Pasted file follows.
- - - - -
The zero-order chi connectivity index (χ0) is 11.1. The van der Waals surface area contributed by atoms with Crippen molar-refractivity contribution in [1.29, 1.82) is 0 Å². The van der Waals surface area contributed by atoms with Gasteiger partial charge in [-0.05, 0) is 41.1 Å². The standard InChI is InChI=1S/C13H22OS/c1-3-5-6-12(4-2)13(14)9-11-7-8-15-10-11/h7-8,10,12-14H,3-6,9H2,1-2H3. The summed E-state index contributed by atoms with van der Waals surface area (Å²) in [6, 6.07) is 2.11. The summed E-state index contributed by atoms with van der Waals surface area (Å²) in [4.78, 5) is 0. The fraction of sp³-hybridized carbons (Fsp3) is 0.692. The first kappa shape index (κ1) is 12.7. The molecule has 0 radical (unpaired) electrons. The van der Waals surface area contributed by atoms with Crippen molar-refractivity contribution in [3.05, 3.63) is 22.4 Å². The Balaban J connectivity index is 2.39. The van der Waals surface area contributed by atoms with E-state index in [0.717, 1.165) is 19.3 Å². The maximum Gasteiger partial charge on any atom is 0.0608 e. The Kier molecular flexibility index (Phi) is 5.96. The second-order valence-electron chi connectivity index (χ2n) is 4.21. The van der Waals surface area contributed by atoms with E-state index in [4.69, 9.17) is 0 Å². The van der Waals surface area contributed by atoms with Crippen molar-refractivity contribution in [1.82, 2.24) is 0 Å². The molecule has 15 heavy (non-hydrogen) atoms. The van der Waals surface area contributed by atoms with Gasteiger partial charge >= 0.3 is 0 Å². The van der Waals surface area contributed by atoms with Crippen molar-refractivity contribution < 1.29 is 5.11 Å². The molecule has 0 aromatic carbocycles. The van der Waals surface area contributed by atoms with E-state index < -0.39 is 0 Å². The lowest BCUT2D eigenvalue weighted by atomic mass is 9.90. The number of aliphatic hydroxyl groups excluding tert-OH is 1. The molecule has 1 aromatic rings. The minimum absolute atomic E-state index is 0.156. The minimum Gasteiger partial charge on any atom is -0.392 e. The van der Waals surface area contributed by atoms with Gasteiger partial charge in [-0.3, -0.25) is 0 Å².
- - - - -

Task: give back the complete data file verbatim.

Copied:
The zero-order chi connectivity index (χ0) is 11.1. The van der Waals surface area contributed by atoms with Crippen molar-refractivity contribution in [1.29, 1.82) is 0 Å². The van der Waals surface area contributed by atoms with Gasteiger partial charge in [-0.05, 0) is 41.1 Å². The standard InChI is InChI=1S/C13H22OS/c1-3-5-6-12(4-2)13(14)9-11-7-8-15-10-11/h7-8,10,12-14H,3-6,9H2,1-2H3. The summed E-state index contributed by atoms with van der Waals surface area (Å²) in [6, 6.07) is 2.11. The summed E-state index contributed by atoms with van der Waals surface area (Å²) in [4.78, 5) is 0. The fraction of sp³-hybridized carbons (Fsp3) is 0.692. The first kappa shape index (κ1) is 12.7. The molecule has 0 radical (unpaired) electrons. The van der Waals surface area contributed by atoms with Crippen molar-refractivity contribution in [3.05, 3.63) is 22.4 Å². The Balaban J connectivity index is 2.39. The van der Waals surface area contributed by atoms with E-state index in [0.717, 1.165) is 19.3 Å². The maximum Gasteiger partial charge on any atom is 0.0608 e. The Kier molecular flexibility index (Phi) is 5.96. The second-order valence-electron chi connectivity index (χ2n) is 4.21. The van der Waals surface area contributed by atoms with E-state index in [4.69, 9.17) is 0 Å². The van der Waals surface area contributed by atoms with Crippen molar-refractivity contribution in [1.82, 2.24) is 0 Å². The molecule has 15 heavy (non-hydrogen) atoms. The van der Waals surface area contributed by atoms with Gasteiger partial charge >= 0.3 is 0 Å². The van der Waals surface area contributed by atoms with Crippen molar-refractivity contribution < 1.29 is 5.11 Å². The molecule has 0 aromatic carbocycles. The van der Waals surface area contributed by atoms with E-state index < -0.39 is 0 Å². The lowest BCUT2D eigenvalue weighted by atomic mass is 9.90. The number of aliphatic hydroxyl groups excluding tert-OH is 1. The molecule has 1 aromatic rings. The minimum absolute atomic E-state index is 0.156. The minimum Gasteiger partial charge on any atom is -0.392 e. The van der Waals surface area contributed by atoms with Gasteiger partial charge in [-0.3, -0.25) is 0 Å².